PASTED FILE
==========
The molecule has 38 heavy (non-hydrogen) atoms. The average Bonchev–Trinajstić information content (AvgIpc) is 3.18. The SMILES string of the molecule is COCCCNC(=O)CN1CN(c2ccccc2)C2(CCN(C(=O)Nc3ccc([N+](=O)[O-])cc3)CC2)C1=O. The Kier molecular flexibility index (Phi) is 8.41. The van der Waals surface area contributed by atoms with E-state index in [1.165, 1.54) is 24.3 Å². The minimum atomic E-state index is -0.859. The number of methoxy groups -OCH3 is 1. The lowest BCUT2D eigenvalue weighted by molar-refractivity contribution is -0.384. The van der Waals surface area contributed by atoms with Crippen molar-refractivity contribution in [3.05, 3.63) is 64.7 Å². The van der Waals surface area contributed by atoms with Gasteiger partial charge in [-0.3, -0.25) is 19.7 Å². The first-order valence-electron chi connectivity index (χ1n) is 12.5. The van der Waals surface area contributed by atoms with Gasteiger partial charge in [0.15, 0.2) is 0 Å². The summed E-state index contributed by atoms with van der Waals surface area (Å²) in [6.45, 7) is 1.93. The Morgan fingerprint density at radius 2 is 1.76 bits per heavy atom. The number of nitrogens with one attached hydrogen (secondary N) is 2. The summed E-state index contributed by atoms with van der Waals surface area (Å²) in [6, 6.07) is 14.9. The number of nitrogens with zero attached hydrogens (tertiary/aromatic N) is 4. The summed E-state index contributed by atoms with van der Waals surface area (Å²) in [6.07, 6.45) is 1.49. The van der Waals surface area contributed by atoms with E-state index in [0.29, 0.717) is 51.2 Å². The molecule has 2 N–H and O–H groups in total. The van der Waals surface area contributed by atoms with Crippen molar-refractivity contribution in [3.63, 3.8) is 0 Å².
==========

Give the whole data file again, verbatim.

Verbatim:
The molecule has 38 heavy (non-hydrogen) atoms. The average Bonchev–Trinajstić information content (AvgIpc) is 3.18. The SMILES string of the molecule is COCCCNC(=O)CN1CN(c2ccccc2)C2(CCN(C(=O)Nc3ccc([N+](=O)[O-])cc3)CC2)C1=O. The Kier molecular flexibility index (Phi) is 8.41. The van der Waals surface area contributed by atoms with E-state index in [1.165, 1.54) is 24.3 Å². The minimum atomic E-state index is -0.859. The number of methoxy groups -OCH3 is 1. The lowest BCUT2D eigenvalue weighted by molar-refractivity contribution is -0.384. The van der Waals surface area contributed by atoms with Crippen molar-refractivity contribution in [3.05, 3.63) is 64.7 Å². The van der Waals surface area contributed by atoms with Gasteiger partial charge in [-0.3, -0.25) is 19.7 Å². The first-order valence-electron chi connectivity index (χ1n) is 12.5. The van der Waals surface area contributed by atoms with Gasteiger partial charge in [0.15, 0.2) is 0 Å². The summed E-state index contributed by atoms with van der Waals surface area (Å²) in [6.45, 7) is 1.93. The Morgan fingerprint density at radius 2 is 1.76 bits per heavy atom. The number of nitrogens with one attached hydrogen (secondary N) is 2. The summed E-state index contributed by atoms with van der Waals surface area (Å²) in [6, 6.07) is 14.9. The number of nitrogens with zero attached hydrogens (tertiary/aromatic N) is 4. The summed E-state index contributed by atoms with van der Waals surface area (Å²) in [6.07, 6.45) is 1.49. The van der Waals surface area contributed by atoms with E-state index in [0.29, 0.717) is 51.2 Å². The molecule has 2 N–H and O–H groups in total. The van der Waals surface area contributed by atoms with Crippen molar-refractivity contribution in [3.63, 3.8) is 0 Å².